From Claude Monet to Roni Horn, from Piet Mondrian to Barnett Newman, or from Gerhard Richter to Tacita Dean – for all of them, investigating nature and its varied perception plays a major role. Moving from one room to the next, we notice that Nature and Abstraction could equally well be called Clouds and Surface or Color and Light. Its own exhibition room has been dedicated to a group of works by Brice Marden from the Daros Collection
Presented for the first time at the museum are the newly acquired works by the British artist Tacita Dean, Cúmulo (2016), and by the Brazilian artist Lucas Arruda, Untitled (from the Series Deserto-Modelo), 2015-2018. With her art, Dean repeatedly aims at capturing the fleeting quality of things and phenomena in nature, and of movement and light. Since the beginning of her career she has produced—parallel to her outstanding film work and alongside small-format drawings on paper—large, in part monumental, blackboard drawings. Her chalk drawings look like cinematographic stills. Cúmulo depicts an atmospheric landscape of piled cumulus clouds that seem to float away across the blackboard. Interestingly, faced with the black-and-white cloud spectacle, we don’t miss colour—perhaps thanks to the pronounced wealth of detail? Using the medium of chalk, the artist succeeds in capturing the incessant transformability and volatility of the sky. Hence, the picture treads a fascinating, fine line between unending variability and wistful timelessness.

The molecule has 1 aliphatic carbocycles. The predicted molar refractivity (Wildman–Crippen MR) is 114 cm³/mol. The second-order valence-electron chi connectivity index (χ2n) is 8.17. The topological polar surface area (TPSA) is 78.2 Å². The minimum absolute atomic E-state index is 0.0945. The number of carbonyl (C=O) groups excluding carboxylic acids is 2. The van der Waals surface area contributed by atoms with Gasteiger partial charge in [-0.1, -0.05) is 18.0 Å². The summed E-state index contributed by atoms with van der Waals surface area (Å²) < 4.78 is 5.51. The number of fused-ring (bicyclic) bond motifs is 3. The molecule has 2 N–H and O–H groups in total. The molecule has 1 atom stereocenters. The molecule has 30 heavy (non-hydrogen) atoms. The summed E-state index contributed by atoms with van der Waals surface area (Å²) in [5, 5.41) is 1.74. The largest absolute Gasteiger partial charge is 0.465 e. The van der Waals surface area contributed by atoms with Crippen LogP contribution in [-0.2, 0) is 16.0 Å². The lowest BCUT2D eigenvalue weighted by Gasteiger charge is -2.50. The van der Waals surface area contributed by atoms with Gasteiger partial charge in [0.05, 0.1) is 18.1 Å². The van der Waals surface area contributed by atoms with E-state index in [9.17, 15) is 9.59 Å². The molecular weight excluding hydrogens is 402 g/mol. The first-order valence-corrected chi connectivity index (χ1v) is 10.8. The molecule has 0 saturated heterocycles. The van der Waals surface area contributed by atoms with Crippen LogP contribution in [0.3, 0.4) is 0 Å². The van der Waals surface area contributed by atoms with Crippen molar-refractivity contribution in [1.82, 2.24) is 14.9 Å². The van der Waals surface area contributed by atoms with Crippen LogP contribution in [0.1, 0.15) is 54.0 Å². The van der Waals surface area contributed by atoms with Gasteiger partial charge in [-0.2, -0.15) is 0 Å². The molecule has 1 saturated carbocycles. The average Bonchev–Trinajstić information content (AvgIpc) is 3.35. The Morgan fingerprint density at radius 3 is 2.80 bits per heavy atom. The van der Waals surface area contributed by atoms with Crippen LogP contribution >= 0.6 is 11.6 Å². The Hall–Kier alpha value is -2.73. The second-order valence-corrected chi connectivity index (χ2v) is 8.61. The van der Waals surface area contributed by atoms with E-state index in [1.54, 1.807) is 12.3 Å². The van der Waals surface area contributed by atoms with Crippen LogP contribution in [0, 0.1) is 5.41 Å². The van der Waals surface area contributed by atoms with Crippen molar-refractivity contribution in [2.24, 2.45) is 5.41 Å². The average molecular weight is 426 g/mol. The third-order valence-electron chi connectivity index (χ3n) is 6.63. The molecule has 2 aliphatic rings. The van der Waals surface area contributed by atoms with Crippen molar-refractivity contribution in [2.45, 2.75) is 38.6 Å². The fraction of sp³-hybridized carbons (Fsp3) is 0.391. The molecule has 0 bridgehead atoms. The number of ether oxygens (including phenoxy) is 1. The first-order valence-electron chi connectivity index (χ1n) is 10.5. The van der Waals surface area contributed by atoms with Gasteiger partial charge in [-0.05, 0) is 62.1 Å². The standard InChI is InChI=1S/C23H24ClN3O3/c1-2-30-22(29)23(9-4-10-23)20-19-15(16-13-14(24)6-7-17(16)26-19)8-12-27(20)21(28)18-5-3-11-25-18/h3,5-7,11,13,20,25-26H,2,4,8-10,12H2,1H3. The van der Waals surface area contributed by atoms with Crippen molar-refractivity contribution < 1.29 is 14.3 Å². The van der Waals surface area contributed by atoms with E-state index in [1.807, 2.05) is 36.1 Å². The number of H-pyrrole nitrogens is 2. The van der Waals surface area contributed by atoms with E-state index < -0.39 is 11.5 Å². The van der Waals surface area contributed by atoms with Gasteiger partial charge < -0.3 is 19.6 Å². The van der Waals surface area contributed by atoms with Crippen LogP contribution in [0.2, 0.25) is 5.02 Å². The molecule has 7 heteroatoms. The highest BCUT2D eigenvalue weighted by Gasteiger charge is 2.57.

The small-format paintings by Brazilian artist Lucas Arruda (b. 1983) feature atmospheric landscapes. Yet they are often identifiable as such due solely to a suggested distant horizon. The artist is not concerned with the recognisability of an existing setting, explaining: ‘It’s the idea of a landscape rather than a real place.’ Arruda is interested in the rendering of light and in the materiality and physicality of colour generated by his thick application of paint. Thus, what initially seem to be classic landscape paintings become almost abstract light and colour studies. The paintings featured here are part of an extensive group of works entitled Deserto-Modelo. In this presentation they are complemented by a projection of hand painted slides.